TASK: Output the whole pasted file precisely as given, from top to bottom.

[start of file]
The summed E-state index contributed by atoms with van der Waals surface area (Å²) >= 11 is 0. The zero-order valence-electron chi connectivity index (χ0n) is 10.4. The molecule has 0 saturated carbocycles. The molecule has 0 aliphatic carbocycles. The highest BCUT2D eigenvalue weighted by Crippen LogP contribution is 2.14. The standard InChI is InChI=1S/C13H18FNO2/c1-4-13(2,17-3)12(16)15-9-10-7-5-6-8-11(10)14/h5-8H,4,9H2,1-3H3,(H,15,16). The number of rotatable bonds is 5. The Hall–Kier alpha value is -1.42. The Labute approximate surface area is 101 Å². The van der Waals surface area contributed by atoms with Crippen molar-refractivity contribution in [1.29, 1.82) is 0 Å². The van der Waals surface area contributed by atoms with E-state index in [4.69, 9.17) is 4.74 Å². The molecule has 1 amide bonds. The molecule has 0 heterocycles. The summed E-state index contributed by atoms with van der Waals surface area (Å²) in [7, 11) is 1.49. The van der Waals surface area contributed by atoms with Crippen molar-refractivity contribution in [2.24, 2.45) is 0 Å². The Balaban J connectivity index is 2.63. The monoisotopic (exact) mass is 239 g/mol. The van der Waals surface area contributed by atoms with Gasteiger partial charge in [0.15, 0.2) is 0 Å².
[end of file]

The summed E-state index contributed by atoms with van der Waals surface area (Å²) >= 11 is 0. The zero-order valence-electron chi connectivity index (χ0n) is 10.4. The molecule has 0 saturated carbocycles. The molecule has 0 aliphatic carbocycles. The highest BCUT2D eigenvalue weighted by Crippen LogP contribution is 2.14. The standard InChI is InChI=1S/C13H18FNO2/c1-4-13(2,17-3)12(16)15-9-10-7-5-6-8-11(10)14/h5-8H,4,9H2,1-3H3,(H,15,16). The number of rotatable bonds is 5. The Hall–Kier alpha value is -1.42. The Labute approximate surface area is 101 Å². The van der Waals surface area contributed by atoms with Crippen molar-refractivity contribution in [1.29, 1.82) is 0 Å². The van der Waals surface area contributed by atoms with E-state index in [4.69, 9.17) is 4.74 Å². The molecule has 1 amide bonds. The molecule has 0 heterocycles. The summed E-state index contributed by atoms with van der Waals surface area (Å²) in [7, 11) is 1.49. The van der Waals surface area contributed by atoms with Crippen molar-refractivity contribution in [2.24, 2.45) is 0 Å². The Balaban J connectivity index is 2.63. The monoisotopic (exact) mass is 239 g/mol. The van der Waals surface area contributed by atoms with Gasteiger partial charge in [0.15, 0.2) is 0 Å².